Ortho Articles

Do wisdom teeth cause crowding?

"Knowing others is wisdom; knowing the self is enlightenment." -- Tao Te Ching

Wisdom teeth often need removing for many reasons. However studies show that extraction of the third molars exclusively for the purpose of preventing incisor crowding is unwarranted. Human teeth naturally drift forward in our mouths over time and when your teeth are not ideally aligned proximally, crowding occurs. The third molars exert very little force as they develop. Most crowding is caused by the eruption of the second molars due to a lack of jaw growth.

The coincidental timing of the third molars eruption and the last formative steps of the second molars cause people to mistakenly relate the two events. They think their wisdom teeth caused their front teeth to crowd. For teens that had braces, wearing a retainer can prevent this crowding from occurring regardless of whether their third molars remain or have been removed.

Your third molars or "wisdom teeth" can cause a great deal of pain if they are impacted. Whether or not they are impacted or erupt normally they typically have little effect on the crowding or alignment of the rest of your teeth. However, if your wisdom teeth are causing you pain, having them removed early in life while your jaw bone remodeling is at its most active can reduce the amount of recovery time.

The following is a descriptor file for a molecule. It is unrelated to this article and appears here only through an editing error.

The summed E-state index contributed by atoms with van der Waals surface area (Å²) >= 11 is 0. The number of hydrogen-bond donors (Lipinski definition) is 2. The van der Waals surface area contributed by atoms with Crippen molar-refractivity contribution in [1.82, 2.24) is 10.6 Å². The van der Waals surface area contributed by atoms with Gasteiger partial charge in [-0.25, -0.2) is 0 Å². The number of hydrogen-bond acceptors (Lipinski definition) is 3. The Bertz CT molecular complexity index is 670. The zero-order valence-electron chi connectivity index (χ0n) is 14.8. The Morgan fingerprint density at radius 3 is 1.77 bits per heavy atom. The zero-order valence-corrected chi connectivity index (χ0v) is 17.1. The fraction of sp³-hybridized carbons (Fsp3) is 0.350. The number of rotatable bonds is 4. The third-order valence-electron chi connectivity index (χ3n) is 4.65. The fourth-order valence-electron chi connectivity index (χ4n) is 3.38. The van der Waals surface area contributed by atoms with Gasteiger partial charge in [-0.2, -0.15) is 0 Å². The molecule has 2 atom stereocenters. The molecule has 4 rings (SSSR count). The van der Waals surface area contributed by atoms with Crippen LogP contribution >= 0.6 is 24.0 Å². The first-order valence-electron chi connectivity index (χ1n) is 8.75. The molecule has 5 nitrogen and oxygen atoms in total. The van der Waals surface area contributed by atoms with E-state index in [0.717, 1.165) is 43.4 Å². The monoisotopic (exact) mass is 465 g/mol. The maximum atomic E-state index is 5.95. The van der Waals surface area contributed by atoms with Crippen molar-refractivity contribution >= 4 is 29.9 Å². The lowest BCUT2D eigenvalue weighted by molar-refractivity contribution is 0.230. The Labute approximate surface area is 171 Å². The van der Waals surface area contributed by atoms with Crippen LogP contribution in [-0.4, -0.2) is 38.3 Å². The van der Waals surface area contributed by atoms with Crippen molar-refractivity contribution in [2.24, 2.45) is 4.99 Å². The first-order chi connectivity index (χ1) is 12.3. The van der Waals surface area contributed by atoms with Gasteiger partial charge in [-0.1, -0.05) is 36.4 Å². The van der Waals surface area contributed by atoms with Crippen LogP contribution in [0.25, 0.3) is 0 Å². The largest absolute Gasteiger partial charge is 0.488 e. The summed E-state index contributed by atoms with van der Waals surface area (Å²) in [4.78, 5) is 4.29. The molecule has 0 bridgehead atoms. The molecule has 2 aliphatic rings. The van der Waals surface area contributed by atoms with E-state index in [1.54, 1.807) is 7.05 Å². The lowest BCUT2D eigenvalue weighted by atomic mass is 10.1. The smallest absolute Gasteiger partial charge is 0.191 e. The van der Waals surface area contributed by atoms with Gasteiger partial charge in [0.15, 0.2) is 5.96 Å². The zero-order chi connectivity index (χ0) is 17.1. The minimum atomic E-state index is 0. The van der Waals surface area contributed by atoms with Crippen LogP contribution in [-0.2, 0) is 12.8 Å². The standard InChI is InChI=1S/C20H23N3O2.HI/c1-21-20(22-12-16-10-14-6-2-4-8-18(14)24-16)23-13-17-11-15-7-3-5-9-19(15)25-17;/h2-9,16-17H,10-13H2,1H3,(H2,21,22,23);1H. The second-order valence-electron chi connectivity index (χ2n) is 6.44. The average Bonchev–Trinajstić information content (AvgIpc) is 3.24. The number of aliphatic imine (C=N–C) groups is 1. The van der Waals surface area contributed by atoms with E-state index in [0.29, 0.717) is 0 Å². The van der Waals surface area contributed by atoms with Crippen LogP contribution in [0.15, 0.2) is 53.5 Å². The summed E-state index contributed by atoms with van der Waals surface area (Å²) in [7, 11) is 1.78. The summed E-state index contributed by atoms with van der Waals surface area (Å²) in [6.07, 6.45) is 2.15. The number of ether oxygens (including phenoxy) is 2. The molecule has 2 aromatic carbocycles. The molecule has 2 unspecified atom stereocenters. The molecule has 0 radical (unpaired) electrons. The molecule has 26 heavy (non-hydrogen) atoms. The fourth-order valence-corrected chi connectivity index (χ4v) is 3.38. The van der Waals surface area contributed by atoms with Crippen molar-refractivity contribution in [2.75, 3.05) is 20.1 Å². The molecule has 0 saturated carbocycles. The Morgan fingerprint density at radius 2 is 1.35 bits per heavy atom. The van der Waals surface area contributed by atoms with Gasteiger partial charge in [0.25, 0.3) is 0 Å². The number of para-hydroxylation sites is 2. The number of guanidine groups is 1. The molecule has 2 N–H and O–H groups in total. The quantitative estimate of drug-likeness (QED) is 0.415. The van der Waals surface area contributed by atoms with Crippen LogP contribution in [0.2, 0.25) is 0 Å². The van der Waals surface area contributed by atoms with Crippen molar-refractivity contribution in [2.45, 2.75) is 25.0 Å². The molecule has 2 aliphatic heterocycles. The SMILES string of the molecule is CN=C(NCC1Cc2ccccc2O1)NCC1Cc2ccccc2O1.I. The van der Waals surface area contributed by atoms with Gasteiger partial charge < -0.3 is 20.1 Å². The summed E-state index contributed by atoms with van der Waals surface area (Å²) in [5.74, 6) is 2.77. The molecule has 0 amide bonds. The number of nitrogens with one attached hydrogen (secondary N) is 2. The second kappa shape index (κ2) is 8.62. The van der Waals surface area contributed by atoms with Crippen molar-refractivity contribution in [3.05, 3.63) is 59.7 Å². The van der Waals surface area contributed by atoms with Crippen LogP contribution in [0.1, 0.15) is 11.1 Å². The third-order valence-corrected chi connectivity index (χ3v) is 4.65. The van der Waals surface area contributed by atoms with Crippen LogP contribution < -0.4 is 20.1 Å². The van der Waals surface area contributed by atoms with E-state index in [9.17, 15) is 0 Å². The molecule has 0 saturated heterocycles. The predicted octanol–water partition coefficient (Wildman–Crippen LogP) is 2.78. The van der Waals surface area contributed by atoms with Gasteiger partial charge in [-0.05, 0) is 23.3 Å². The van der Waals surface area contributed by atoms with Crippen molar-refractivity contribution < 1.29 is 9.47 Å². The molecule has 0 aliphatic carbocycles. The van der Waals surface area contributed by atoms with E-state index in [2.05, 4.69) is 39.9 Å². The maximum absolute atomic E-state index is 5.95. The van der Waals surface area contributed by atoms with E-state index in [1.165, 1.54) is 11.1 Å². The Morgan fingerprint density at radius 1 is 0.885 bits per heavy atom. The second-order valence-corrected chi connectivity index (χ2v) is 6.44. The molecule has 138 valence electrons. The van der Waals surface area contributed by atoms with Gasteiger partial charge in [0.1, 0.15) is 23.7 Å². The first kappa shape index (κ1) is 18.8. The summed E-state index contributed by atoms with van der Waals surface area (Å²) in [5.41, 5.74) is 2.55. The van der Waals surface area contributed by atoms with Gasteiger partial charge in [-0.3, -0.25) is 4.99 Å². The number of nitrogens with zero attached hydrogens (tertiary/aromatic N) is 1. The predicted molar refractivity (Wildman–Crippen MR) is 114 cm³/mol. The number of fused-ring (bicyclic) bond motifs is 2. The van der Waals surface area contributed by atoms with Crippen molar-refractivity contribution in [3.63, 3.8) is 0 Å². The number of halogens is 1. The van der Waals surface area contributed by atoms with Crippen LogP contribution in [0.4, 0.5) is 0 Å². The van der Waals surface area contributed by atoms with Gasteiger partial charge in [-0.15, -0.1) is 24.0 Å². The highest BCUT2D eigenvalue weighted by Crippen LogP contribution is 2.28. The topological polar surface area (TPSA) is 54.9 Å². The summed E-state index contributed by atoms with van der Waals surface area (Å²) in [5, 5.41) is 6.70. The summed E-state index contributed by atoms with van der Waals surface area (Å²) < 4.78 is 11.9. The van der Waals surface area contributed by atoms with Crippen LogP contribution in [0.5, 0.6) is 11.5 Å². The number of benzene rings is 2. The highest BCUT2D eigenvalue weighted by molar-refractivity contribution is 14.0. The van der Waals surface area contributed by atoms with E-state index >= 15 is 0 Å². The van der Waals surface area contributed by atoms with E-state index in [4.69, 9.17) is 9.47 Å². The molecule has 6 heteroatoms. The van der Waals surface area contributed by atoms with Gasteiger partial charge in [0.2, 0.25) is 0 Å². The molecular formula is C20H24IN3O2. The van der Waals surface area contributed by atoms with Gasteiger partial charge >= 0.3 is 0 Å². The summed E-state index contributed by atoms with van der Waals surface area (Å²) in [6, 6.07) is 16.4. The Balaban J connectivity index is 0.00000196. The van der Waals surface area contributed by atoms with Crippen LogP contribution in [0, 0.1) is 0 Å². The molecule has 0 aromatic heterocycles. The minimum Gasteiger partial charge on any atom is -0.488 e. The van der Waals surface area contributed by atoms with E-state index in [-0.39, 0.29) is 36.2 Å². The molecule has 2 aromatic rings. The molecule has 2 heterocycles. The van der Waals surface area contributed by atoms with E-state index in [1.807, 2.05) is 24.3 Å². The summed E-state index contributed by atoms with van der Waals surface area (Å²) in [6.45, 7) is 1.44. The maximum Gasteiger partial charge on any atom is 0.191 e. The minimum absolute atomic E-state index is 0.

Wisdom teeth can cause damage to adjacent teeth. Because the wisdom teeth begin to form in early adolescence, most of the room in the jaw has already been taken by the earlier forming teeth. The wisdom teeth typically begin eruption in our late teens.

An impacted wisdom tooth can impede proper brushing and flossing around the second molars. This lack of proper hygiene can lead to decay of the second molar where the wisdom tooth is engaged. Impaction can also lead to infection. The most common cause of pain associated with wisdom teeth is the surrounding tissue becoming inflamed and irritated by the upper teeth when chewing. These infections can become serious and require surgery. Cysts or even tumors can form when the area surrounding the impacted tooth degenerates. This degeneration can weaken the jaw. Periodontal bone loss can result when the shallow gum behind the second molar is distorted by the wisdom tooth and allows bacteria to enter and deepen the pocket in the bone.

Complications from wisdom teeth extraction can include dry sockets, infection, and paresthesia or numbness of the lips, tongue and cheeks. The recovery time is significantly increased should any of these conditions develop. Consideration of upcoming commitments should be given to ensure that worst case scenarios have minimal impact on our daily routines.

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